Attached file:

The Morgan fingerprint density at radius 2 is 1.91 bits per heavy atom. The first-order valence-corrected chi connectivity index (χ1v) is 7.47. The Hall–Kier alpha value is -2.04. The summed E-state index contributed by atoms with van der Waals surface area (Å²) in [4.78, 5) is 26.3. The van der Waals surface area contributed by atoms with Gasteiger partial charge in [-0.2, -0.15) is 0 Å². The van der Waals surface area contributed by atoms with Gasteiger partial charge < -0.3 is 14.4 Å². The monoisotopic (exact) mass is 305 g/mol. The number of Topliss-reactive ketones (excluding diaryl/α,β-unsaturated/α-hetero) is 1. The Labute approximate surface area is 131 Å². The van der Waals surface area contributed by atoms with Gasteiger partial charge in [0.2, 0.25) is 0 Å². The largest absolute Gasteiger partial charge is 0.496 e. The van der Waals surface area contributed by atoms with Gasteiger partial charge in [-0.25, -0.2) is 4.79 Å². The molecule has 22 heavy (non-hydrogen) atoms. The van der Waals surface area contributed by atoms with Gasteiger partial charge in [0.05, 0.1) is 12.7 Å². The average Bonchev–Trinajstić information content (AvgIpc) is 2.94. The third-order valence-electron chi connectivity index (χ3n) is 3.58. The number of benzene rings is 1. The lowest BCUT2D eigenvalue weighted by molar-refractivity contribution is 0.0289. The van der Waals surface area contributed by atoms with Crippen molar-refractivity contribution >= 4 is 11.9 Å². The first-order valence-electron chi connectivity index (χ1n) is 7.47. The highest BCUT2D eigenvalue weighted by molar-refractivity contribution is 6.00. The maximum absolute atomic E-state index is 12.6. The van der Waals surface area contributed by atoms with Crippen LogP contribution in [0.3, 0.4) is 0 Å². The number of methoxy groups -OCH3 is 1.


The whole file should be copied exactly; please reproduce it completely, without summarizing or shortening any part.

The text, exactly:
The Morgan fingerprint density at radius 2 is 1.91 bits per heavy atom. The first-order valence-corrected chi connectivity index (χ1v) is 7.47. The Hall–Kier alpha value is -2.04. The summed E-state index contributed by atoms with van der Waals surface area (Å²) in [4.78, 5) is 26.3. The van der Waals surface area contributed by atoms with Gasteiger partial charge in [-0.2, -0.15) is 0 Å². The van der Waals surface area contributed by atoms with Gasteiger partial charge < -0.3 is 14.4 Å². The monoisotopic (exact) mass is 305 g/mol. The number of Topliss-reactive ketones (excluding diaryl/α,β-unsaturated/α-hetero) is 1. The Labute approximate surface area is 131 Å². The van der Waals surface area contributed by atoms with Gasteiger partial charge in [0.2, 0.25) is 0 Å². The largest absolute Gasteiger partial charge is 0.496 e. The van der Waals surface area contributed by atoms with Gasteiger partial charge in [-0.25, -0.2) is 4.79 Å². The molecule has 22 heavy (non-hydrogen) atoms. The van der Waals surface area contributed by atoms with Gasteiger partial charge in [0.05, 0.1) is 12.7 Å². The average Bonchev–Trinajstić information content (AvgIpc) is 2.94. The third-order valence-electron chi connectivity index (χ3n) is 3.58. The number of benzene rings is 1. The lowest BCUT2D eigenvalue weighted by molar-refractivity contribution is 0.0289. The van der Waals surface area contributed by atoms with Crippen molar-refractivity contribution >= 4 is 11.9 Å². The first-order valence-electron chi connectivity index (χ1n) is 7.47. The highest BCUT2D eigenvalue weighted by molar-refractivity contribution is 6.00. The maximum absolute atomic E-state index is 12.6. The van der Waals surface area contributed by atoms with Crippen LogP contribution in [0.3, 0.4) is 0 Å². The number of methoxy groups -OCH3 is 1.